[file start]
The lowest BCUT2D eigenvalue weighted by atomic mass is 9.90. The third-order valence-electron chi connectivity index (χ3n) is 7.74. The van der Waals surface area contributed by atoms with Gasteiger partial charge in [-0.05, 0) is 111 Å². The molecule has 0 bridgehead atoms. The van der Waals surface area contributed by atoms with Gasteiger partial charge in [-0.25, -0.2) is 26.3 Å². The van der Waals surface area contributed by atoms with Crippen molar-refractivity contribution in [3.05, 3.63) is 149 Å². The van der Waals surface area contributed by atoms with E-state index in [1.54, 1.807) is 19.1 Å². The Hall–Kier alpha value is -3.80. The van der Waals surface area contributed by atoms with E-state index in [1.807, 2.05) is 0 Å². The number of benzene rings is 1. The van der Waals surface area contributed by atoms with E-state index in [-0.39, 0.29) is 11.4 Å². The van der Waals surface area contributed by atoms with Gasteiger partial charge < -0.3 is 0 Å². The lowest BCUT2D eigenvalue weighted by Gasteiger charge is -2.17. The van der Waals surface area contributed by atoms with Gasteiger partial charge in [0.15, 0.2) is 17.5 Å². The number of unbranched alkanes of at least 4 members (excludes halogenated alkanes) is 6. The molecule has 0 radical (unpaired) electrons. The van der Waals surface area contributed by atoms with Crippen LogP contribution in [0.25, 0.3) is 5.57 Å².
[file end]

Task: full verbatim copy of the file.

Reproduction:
The lowest BCUT2D eigenvalue weighted by atomic mass is 9.90. The third-order valence-electron chi connectivity index (χ3n) is 7.74. The van der Waals surface area contributed by atoms with Gasteiger partial charge in [-0.05, 0) is 111 Å². The molecule has 0 bridgehead atoms. The van der Waals surface area contributed by atoms with Gasteiger partial charge in [-0.25, -0.2) is 26.3 Å². The van der Waals surface area contributed by atoms with Crippen molar-refractivity contribution in [3.05, 3.63) is 149 Å². The van der Waals surface area contributed by atoms with E-state index in [1.54, 1.807) is 19.1 Å². The Hall–Kier alpha value is -3.80. The van der Waals surface area contributed by atoms with E-state index in [1.807, 2.05) is 0 Å². The number of benzene rings is 1. The van der Waals surface area contributed by atoms with E-state index in [-0.39, 0.29) is 11.4 Å². The van der Waals surface area contributed by atoms with Gasteiger partial charge < -0.3 is 0 Å². The lowest BCUT2D eigenvalue weighted by Gasteiger charge is -2.17. The van der Waals surface area contributed by atoms with Gasteiger partial charge in [0.15, 0.2) is 17.5 Å². The number of unbranched alkanes of at least 4 members (excludes halogenated alkanes) is 6. The molecule has 0 radical (unpaired) electrons. The van der Waals surface area contributed by atoms with Crippen LogP contribution in [0.25, 0.3) is 5.57 Å².